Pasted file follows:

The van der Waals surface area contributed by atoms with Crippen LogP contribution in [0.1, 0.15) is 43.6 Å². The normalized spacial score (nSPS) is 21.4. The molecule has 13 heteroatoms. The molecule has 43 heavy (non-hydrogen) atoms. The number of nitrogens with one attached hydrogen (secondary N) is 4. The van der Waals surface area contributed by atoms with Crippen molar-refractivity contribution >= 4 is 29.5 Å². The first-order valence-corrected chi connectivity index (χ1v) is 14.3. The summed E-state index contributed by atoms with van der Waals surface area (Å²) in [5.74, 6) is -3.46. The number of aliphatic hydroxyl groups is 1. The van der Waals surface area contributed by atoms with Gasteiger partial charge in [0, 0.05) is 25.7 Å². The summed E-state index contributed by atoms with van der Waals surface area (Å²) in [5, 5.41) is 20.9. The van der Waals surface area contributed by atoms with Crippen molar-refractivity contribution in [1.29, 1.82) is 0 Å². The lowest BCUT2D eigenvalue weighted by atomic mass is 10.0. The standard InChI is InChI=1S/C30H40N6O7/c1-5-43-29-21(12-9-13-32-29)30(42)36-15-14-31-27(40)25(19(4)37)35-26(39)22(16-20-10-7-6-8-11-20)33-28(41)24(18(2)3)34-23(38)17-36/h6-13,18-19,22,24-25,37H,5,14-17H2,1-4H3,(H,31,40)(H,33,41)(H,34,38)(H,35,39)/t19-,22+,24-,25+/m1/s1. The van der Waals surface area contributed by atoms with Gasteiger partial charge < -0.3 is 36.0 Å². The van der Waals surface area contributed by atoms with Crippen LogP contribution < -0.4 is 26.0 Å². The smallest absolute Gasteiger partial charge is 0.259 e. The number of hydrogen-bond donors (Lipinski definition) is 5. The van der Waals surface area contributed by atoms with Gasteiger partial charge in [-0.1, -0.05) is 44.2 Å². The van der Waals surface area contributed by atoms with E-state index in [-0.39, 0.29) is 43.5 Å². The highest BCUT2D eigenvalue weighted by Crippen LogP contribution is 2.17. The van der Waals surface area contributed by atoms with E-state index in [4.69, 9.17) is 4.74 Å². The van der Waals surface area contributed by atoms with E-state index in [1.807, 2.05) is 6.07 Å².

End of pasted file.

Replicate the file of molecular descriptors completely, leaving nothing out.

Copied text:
The van der Waals surface area contributed by atoms with Crippen LogP contribution in [0.1, 0.15) is 43.6 Å². The normalized spacial score (nSPS) is 21.4. The molecule has 13 heteroatoms. The molecule has 43 heavy (non-hydrogen) atoms. The number of nitrogens with one attached hydrogen (secondary N) is 4. The van der Waals surface area contributed by atoms with Crippen molar-refractivity contribution >= 4 is 29.5 Å². The first-order valence-corrected chi connectivity index (χ1v) is 14.3. The summed E-state index contributed by atoms with van der Waals surface area (Å²) in [5.74, 6) is -3.46. The number of aliphatic hydroxyl groups is 1. The van der Waals surface area contributed by atoms with Gasteiger partial charge in [0, 0.05) is 25.7 Å². The summed E-state index contributed by atoms with van der Waals surface area (Å²) in [5, 5.41) is 20.9. The van der Waals surface area contributed by atoms with Crippen molar-refractivity contribution in [1.29, 1.82) is 0 Å². The lowest BCUT2D eigenvalue weighted by atomic mass is 10.0. The standard InChI is InChI=1S/C30H40N6O7/c1-5-43-29-21(12-9-13-32-29)30(42)36-15-14-31-27(40)25(19(4)37)35-26(39)22(16-20-10-7-6-8-11-20)33-28(41)24(18(2)3)34-23(38)17-36/h6-13,18-19,22,24-25,37H,5,14-17H2,1-4H3,(H,31,40)(H,33,41)(H,34,38)(H,35,39)/t19-,22+,24-,25+/m1/s1. The van der Waals surface area contributed by atoms with Gasteiger partial charge < -0.3 is 36.0 Å². The van der Waals surface area contributed by atoms with Crippen LogP contribution < -0.4 is 26.0 Å². The smallest absolute Gasteiger partial charge is 0.259 e. The number of hydrogen-bond donors (Lipinski definition) is 5. The van der Waals surface area contributed by atoms with Gasteiger partial charge in [-0.1, -0.05) is 44.2 Å². The van der Waals surface area contributed by atoms with E-state index in [-0.39, 0.29) is 43.5 Å². The highest BCUT2D eigenvalue weighted by Crippen LogP contribution is 2.17. The van der Waals surface area contributed by atoms with E-state index in [4.69, 9.17) is 4.74 Å². The van der Waals surface area contributed by atoms with E-state index in [1.807, 2.05) is 6.07 Å².